For generations, folks in Sodus Point have been talking about underground tunnels that were used to transport fugitive slaves from safe houses to waiting boats that then transported them to freedom in Canada. Fran Button Davis grew up in Sodus Point and is a direct descendant of Captain William Wickham. She told us that in the 1930s, her father told stories of a slave tunnel under Silver Waters and was used by runaway slaves as part of the Underground Railroad in Sodus Point. I first became aware of these stories in 2012, as we were putting the finishing touches on our mural commemorating Captain George Garlock and his ship “Free Trader” which carried these freedom seekers from Sodus Point to Canada.
When I first heard the stories, I was very skeptical. A tunnel that connected from Sodus Bay through Silver Waters Bed and Breakfast to Lake Ontario? Such a tunnel would be at least 1200 feet long. Why on Earth would anyone go to all that effort to build such a tunnel when you could just bundle them up under cover of darkness to an awaiting ship. The second tunnel reported to exist at Maxwell Creek Bed and Breakfast was only about 100 feet long and seemed much more plausible. It would act as an “escape hatch” for secret entry and exit into the house from nearby Maxwell Creek.
The more I interviewed people, the more intrigued I became. From the oral history of long time Sodus Point families (Parsons, Arney, Buys) and others, certain correlating information came to light. First the sail only schooners laden with their freight would leave anytime day or night from Sodus Point and were dependent on weather conditions and the wind. They picked up freedom seekers in the Bay and along the Lake in front of Sodus Point as well as the Freedom Hill area west of Sodus Point. These fugitive slaves came from a tunnel, we were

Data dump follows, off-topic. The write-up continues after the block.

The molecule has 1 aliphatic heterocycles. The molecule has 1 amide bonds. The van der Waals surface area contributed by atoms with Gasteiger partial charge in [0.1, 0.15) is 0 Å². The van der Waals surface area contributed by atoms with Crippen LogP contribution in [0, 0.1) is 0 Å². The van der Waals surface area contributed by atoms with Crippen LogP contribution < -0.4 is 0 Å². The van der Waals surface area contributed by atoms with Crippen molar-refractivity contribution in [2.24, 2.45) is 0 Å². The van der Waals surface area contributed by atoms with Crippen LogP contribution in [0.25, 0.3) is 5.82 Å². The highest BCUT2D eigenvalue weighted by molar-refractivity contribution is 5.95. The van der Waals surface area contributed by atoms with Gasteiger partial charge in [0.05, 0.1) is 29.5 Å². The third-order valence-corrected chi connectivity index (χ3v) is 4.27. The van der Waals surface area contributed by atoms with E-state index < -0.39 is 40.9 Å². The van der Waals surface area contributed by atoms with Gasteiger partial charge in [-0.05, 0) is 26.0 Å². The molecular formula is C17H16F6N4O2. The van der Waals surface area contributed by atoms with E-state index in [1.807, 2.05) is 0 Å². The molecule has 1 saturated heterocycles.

told, were covered with a tarp and rowed out to the schooner in a rowboat. This was necessary because sometimes bounty hunters were said to be present at the ore dock in Sodus Point where the schooners left.
More information came from stories concerning putting in the sewer lines in Sodus Point in 1976. Three individuals told of cutting across what appeared to be an underground tunnel in several locations on John Street and the other side of Silver Waters B&B going toward the Bay. One of the individuals told of holding up the sewer construction for a day while he excavated in the collapsed remnants of a tunnel and retrieved a number of artifacts. During further research yet another individual told a story that a tunnel existed in their house and was later blocked when a renter went inside it without their permission.
With all this information, I was able to establish a fairly accurate hypothetical path for the two tunnels. I soon realized that about the only feasible way to confirm or debunk these stories was using Ground Penetrating Radar. With such a device you could get an image of what was underground. I contacted Dr. Larry Brown who is a Professor in Geophysics and Chair of Earth and Atmospheric Sciences at Cornell University. He agreed to bring a team up to Sodus Point and look for tunnels on Tuesday, July 9th, 2013.
The day started out in a very exciting fashion. The people who owned the house that contained the remnant of a tunnel invited my wife and I to look at the tunnel. When they told me it had been blocked, I had assumed it had been cemented over. Not so! When we got there, the tunnel surprised me. See picture below. The tunnel was approx. 34 inches wide and 40 inches high and about 21 feet long. The tunnel ended where it was blocked off by being filled in by large blocks and stones. The ground was dirt but the arch was completely reinforced with rocks. The rock walls and arches were 1.5 feet thick! Would the entire tunnel be like this? Maybe or maybe not. The ground in this location was very sandy whereas along most of the rest of the hypothetical path, the ground is mostly clay and is very solid. A person would need to crawl along this tunnel or if they were short might be able to crab walk.